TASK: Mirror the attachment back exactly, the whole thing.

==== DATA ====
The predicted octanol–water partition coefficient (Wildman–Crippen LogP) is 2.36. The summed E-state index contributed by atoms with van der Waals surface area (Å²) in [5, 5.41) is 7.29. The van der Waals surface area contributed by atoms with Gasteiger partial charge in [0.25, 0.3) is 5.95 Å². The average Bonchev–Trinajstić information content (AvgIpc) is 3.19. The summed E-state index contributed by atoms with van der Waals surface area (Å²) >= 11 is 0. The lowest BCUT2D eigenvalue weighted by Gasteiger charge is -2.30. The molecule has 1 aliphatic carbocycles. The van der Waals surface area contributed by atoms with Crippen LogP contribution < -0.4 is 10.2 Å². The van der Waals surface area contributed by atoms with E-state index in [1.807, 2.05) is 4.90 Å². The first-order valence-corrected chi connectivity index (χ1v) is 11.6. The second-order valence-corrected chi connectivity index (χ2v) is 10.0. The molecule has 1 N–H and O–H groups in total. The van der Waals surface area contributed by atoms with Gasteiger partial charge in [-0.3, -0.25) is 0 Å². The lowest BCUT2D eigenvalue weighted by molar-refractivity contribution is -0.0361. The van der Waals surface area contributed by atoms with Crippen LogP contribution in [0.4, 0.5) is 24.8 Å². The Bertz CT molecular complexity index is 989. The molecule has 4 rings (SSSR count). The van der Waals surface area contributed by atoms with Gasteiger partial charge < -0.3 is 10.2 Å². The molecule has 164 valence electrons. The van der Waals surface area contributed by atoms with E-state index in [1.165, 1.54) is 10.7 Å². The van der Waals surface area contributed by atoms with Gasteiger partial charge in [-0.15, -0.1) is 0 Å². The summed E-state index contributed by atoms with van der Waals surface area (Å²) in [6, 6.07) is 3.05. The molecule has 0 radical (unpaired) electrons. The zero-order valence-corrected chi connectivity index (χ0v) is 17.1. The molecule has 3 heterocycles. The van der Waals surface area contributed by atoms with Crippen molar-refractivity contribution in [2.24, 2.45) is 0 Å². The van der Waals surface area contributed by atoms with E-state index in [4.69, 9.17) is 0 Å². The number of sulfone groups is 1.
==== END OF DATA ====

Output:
The predicted octanol–water partition coefficient (Wildman–Crippen LogP) is 2.36. The summed E-state index contributed by atoms with van der Waals surface area (Å²) in [5, 5.41) is 7.29. The van der Waals surface area contributed by atoms with Gasteiger partial charge in [0.25, 0.3) is 5.95 Å². The average Bonchev–Trinajstić information content (AvgIpc) is 3.19. The summed E-state index contributed by atoms with van der Waals surface area (Å²) >= 11 is 0. The lowest BCUT2D eigenvalue weighted by Gasteiger charge is -2.30. The molecule has 1 aliphatic carbocycles. The van der Waals surface area contributed by atoms with Crippen LogP contribution < -0.4 is 10.2 Å². The van der Waals surface area contributed by atoms with E-state index in [1.807, 2.05) is 4.90 Å². The first-order valence-corrected chi connectivity index (χ1v) is 11.6. The second-order valence-corrected chi connectivity index (χ2v) is 10.0. The molecule has 1 N–H and O–H groups in total. The van der Waals surface area contributed by atoms with Gasteiger partial charge in [-0.3, -0.25) is 0 Å². The lowest BCUT2D eigenvalue weighted by molar-refractivity contribution is -0.0361. The van der Waals surface area contributed by atoms with Crippen LogP contribution in [0.4, 0.5) is 24.8 Å². The Bertz CT molecular complexity index is 989. The molecule has 4 rings (SSSR count). The van der Waals surface area contributed by atoms with Gasteiger partial charge < -0.3 is 10.2 Å². The molecule has 164 valence electrons. The van der Waals surface area contributed by atoms with E-state index in [1.165, 1.54) is 10.7 Å². The van der Waals surface area contributed by atoms with Gasteiger partial charge in [-0.15, -0.1) is 0 Å². The summed E-state index contributed by atoms with van der Waals surface area (Å²) in [6, 6.07) is 3.05. The molecule has 0 radical (unpaired) electrons. The zero-order valence-corrected chi connectivity index (χ0v) is 17.1. The molecule has 3 heterocycles. The van der Waals surface area contributed by atoms with Crippen molar-refractivity contribution in [2.24, 2.45) is 0 Å². The van der Waals surface area contributed by atoms with E-state index in [4.69, 9.17) is 0 Å². The number of sulfone groups is 1.